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A solar wind is a stream of particles (mostly high-energy protons ~ 500 keV) which are ejected from the upper atmosphere of a star (in the case of a star other than the Earth's Sun, it may be called a stellar wind instead).
In 1958, Eugene Parker discovered that a stiff wind blows incessantly from the Sun, filling local interplanetary space with ionized gas (plasma). Before the discovery scientists regarded space as a true vacuum. The discovery forever changed how scientists perceive space and helped explain many phenomena, from geomagnetic storms that knock out power grids on Earth to the formation of distant stars.
Around the 1930s, scientists had determined that the temperature of the solar corona must be a million degrees Celsius because of the way it stood out into space (as seen during total eclipses). Some very clever spectroscopic detective work confirmed this extraordinary temperature. In the mid-1950s the British mathematician Sydney Chapman calculated the properties of a gas at such a temperature and determined it was such a superb conductor of heat that it must extend way out into space, beyond the orbit of Earth. Also in the 1950s, a German scientist named Ludwig Biermann got interested in the fact that no matter whether a comet is headed towards or away from the Sun, its tail always points away from the Sun. Biermann postulated that this happens because the Sun emits a steady stream of particles that push the comet tail away.
Parker realised that the heat flowing from the Sun in Chapman's model and the comet tail blowing away from the Sun in Biermann's hypothesis had to be the result of the same phenomenon. Parker showed that even though the Sun's corona is strongly attracted by solar gravity, it is such a good conductor of heat that it is still very hot at large distances. Since gravity weakens as distance from the Sun increases, the outer coronal atmosphere escapes into interstellar space.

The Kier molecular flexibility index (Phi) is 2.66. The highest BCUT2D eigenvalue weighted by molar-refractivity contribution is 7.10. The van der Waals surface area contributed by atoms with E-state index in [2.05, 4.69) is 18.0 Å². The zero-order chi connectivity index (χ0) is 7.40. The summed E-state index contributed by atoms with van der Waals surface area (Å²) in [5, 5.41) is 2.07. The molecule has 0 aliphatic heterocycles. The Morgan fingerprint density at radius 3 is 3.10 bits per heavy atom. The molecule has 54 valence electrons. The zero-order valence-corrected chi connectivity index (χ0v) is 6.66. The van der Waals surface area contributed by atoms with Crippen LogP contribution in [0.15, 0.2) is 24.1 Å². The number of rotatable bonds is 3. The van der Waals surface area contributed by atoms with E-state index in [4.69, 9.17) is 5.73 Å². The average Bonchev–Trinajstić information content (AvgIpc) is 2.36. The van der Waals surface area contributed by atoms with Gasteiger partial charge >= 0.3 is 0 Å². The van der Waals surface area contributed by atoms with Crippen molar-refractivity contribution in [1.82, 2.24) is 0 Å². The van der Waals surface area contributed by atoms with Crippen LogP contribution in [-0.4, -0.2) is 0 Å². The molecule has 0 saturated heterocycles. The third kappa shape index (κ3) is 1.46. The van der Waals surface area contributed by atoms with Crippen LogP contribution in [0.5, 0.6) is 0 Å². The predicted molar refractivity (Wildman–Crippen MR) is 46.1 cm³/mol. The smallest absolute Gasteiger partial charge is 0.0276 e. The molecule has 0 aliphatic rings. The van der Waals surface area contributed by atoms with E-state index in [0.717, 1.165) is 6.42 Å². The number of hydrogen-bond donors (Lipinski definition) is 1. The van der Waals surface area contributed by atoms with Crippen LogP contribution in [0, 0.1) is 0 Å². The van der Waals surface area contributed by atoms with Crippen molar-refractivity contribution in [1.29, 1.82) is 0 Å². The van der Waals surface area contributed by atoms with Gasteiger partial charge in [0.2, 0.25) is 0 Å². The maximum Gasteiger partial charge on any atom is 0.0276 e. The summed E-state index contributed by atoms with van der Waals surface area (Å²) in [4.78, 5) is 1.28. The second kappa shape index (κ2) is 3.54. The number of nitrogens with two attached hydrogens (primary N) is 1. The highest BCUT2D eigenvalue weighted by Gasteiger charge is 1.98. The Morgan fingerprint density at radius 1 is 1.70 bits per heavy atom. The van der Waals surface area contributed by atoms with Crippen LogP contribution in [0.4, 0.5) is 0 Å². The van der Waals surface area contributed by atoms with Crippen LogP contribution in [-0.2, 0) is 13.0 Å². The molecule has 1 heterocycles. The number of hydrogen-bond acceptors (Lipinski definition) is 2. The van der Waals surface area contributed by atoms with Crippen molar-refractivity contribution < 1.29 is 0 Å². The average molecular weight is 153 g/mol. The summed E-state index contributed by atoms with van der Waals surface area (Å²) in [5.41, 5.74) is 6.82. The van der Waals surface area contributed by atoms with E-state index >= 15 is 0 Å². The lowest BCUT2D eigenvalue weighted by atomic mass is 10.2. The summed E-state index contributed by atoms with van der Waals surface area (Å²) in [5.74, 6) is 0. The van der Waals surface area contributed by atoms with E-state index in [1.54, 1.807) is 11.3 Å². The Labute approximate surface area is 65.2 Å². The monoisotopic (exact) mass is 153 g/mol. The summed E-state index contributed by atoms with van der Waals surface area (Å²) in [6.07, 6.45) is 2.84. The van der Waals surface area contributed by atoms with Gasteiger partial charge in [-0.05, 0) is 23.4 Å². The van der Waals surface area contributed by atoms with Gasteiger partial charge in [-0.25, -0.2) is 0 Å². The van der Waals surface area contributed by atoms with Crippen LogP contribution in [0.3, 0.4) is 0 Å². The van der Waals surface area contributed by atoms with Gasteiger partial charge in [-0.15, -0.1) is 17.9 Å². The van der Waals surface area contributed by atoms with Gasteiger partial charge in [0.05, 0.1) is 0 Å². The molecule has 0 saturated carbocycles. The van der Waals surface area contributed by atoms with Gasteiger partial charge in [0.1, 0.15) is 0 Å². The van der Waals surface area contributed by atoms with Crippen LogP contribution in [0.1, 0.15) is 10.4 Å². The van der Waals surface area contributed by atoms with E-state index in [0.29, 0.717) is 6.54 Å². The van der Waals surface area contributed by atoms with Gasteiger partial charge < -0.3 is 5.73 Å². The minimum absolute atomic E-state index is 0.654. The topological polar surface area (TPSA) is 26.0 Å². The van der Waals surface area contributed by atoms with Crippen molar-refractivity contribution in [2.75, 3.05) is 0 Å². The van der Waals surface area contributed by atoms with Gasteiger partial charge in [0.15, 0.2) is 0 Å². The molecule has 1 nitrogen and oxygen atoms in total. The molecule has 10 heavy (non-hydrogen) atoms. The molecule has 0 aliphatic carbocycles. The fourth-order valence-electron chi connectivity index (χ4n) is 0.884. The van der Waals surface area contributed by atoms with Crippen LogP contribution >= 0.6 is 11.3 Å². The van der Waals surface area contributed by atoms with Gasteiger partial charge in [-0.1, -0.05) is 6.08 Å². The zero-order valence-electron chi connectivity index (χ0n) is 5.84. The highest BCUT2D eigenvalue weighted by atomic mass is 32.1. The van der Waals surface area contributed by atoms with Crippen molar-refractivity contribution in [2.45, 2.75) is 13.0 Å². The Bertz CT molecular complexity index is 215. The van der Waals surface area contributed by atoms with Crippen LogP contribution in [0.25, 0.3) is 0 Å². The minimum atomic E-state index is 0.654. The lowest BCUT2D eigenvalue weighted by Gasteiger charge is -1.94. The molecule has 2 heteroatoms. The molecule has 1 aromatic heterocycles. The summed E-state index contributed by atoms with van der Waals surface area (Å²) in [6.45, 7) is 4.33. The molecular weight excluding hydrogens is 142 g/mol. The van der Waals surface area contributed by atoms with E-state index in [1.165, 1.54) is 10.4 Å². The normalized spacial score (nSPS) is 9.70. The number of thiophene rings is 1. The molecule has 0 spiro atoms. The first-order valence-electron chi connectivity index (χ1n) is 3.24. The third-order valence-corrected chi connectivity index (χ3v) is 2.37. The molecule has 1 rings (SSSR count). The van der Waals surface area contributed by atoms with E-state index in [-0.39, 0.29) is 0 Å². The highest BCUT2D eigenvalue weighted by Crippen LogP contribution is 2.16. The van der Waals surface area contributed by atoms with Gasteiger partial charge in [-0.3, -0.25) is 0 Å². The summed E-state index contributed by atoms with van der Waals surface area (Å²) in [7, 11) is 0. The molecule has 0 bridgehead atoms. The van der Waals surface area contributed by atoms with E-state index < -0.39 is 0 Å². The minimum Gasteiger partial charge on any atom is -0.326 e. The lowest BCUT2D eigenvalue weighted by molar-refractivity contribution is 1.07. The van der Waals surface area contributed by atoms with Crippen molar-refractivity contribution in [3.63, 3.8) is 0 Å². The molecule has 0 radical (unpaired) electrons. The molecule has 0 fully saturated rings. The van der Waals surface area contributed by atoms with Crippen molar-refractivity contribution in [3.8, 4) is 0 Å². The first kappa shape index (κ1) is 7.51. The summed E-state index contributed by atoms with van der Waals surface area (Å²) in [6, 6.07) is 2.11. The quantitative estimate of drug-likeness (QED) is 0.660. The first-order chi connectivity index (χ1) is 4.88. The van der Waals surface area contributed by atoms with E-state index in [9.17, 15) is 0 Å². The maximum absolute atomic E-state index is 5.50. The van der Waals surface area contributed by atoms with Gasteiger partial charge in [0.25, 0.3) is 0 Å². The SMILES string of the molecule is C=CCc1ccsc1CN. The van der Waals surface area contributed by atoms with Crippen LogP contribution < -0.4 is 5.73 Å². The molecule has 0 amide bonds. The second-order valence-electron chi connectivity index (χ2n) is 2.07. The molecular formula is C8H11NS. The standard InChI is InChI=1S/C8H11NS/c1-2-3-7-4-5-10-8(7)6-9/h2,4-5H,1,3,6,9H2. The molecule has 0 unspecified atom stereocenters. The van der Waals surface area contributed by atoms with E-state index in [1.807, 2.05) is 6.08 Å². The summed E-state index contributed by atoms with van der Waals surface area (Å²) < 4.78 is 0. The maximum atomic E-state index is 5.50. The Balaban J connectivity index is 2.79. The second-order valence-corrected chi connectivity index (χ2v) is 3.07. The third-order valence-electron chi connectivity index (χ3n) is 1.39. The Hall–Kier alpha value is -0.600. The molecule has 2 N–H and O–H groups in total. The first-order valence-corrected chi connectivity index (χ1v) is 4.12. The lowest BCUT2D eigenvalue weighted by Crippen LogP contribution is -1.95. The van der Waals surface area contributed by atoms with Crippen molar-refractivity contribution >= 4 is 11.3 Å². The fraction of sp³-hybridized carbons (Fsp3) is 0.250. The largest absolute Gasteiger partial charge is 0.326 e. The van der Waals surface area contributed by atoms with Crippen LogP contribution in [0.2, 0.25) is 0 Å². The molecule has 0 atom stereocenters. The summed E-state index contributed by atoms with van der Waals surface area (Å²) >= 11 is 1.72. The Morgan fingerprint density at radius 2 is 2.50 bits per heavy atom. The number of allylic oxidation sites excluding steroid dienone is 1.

Opposition to Parker's hypothesis on the solar wind was strong. The paper he submitted to the Astrophysical Journal in 1958 was rejected by two reviewers. It was saved by then editor Subrahmanyan Chandrasekhar (who later received the 1983 Nobel Prize in physics).
In the 1960s the hypothesis was confirmed through direct satellite observations of the solar wind, which also made it possible to explain magnetic storms, auroras, and other solar-terrestrial phenomena.
In the solar system, the composition of the solar wind is identical to the Sun's corona, 73% hydrogen and 25% helium with the remainder as trace impurities. The exact composition has not yet been measured. A sample return mission, Genesis, returned to Earth in 2004 and is undergoing analysis, but it was damaged by crash-landing when its parachute failed to deploy on re-entry to Earth's atmosphere.
Near Earth, the velocity of the solar wind varies from 200-889 km/s. The average is 450 km/s. Approximately 800 kg/s of material is lost by the Sun as ejected solar wind, a negligible amount compared to the Sun's light output, which is equivalent to about 4.5 Tg (4.5×109 kg) of mass converted to energy every second.
Since solar wind is a plasma, it carries with it the Sun's magnetic field. Out to a distance of approximately 160 Gm (100,000,000 miles), the sun's rotation sweeps the solar wind into a spiral pattern by dragging its magnetic field lines with it, but beyond that distance solar wind moves outwards without much additional influence directly from the sun. Unusually energetic outbursts of solar wind caused by solar flares and other such solar weather phenomena are known as "solar storms" and can subject space probes and satellites to strong doses of radiation. Solar wind particles trapped in Earth's magnetic field tend to collect within the Van Allen radiation belts and can cause the polar aurora, when they impact with Earth's atmosphere near the poles. Other planets with magnetic fields similar to Earth's also have their own auroras.
The solar wind blows a "bubble" in the interstellar medium (the rarefied hydrogen and helium gas that permeates the galaxy). The point where the solar wind's strength is no longer great enough to push back the interstellar medium is known as the heliopause, and is often considered to be the outer "border" of the solar system. The distance to the heliopause is not precisely known, and probably varies widely depending on the current velocity of the solar wind and the local density of the interstellar medium, but it is known to lie far outside the orbit of Pluto.
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